The movement spread from street corner to street corner, to offices, shops and worker cooperatives. We would stand discreetly on the margins and listen to the conversations. We could almost feel the opening up of people’s hearts and minds, like watching a dead flower come back to life. It was an astounding experience. Students, workers, old and young people, shop keepers, even Communist Party members, began smiling, greeting each other, speaking out in public, and defending their rights in the street. By the beginning of June, there were tens of thousands of permanent demonstrators occupying Tiananmen Square. After a while the student hunger strike started to lose force.Medical supplies flowed into the square from Hong Kong.Students on cots in hospital tents lay with I.V.’s in their arms. Medics rushed in and out of the Square offering first aid. Order began to deteriorate, as garbage stank in mountains all over the square. The students established volunteer brigades to direct traffic, transport food and medical supplies, and patrol the streets and hutongs. It was amazing and unprecedented in Maoist China -- the students and their supporters were effectively in control of large swaths of Beijing, as police and soldiers stayed out of sight and Beijing's leaders hovered deep inside Zhongnanhai. The students proclaimed they were setting up “a real people’s government.”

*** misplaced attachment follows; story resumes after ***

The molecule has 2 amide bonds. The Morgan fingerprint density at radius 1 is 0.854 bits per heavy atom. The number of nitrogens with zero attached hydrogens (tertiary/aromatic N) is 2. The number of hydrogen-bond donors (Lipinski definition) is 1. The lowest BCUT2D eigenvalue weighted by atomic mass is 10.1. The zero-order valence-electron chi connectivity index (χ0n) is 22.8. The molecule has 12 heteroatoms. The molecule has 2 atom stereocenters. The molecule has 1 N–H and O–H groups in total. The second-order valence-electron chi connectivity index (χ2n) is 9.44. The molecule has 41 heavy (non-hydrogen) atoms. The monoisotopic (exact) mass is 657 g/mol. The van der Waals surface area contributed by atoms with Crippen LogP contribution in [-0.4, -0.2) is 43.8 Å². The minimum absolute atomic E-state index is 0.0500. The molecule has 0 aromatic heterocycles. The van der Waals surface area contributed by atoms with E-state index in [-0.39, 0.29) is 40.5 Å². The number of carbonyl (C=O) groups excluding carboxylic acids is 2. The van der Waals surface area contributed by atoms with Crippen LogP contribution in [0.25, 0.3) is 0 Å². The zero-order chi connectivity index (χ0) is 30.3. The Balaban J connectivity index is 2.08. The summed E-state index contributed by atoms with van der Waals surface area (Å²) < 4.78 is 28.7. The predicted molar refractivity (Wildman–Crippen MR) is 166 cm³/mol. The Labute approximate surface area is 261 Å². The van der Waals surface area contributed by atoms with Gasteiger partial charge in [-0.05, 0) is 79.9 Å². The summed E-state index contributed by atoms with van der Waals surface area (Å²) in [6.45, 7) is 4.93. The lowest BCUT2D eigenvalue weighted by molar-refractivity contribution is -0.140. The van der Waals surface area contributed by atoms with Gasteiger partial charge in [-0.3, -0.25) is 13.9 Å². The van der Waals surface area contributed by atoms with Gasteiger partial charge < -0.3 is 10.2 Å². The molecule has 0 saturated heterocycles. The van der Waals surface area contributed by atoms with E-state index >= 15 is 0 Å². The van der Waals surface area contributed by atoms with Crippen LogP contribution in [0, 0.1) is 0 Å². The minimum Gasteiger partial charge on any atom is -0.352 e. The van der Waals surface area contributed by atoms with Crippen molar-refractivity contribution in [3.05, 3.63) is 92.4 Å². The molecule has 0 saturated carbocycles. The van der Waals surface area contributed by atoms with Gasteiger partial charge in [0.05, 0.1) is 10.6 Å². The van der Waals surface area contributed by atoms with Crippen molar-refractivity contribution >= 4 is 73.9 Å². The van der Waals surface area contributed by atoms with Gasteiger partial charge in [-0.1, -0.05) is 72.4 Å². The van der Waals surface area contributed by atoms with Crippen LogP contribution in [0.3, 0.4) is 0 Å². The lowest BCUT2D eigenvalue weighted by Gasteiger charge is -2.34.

Meanwhile, the Communist Party leaders seemed hesitant and confused. They did not respond to calls for dialogue. There seemed to be no leadership. Finally Premier Zhao Ziyang, the more liberal minded person in the ruling Politburo, went out to meet with the students in the Square and, with tears in his eyes, he pleaded with them to leave. He, we later learned, knew what was about to happen. Late on May 30, Vice Premier Li Peng, went on television surrounded by members of the Politburo, stiffly dressed in Mao suits. He soberly announced that the government was sending troops in to restore order. By this time, Premier Zhao Ziyang had disappeared from sight, ousted for disagreeing with the hard liners' decision to move in on the students. Zhao was placed under house arrest and was never seen in public again.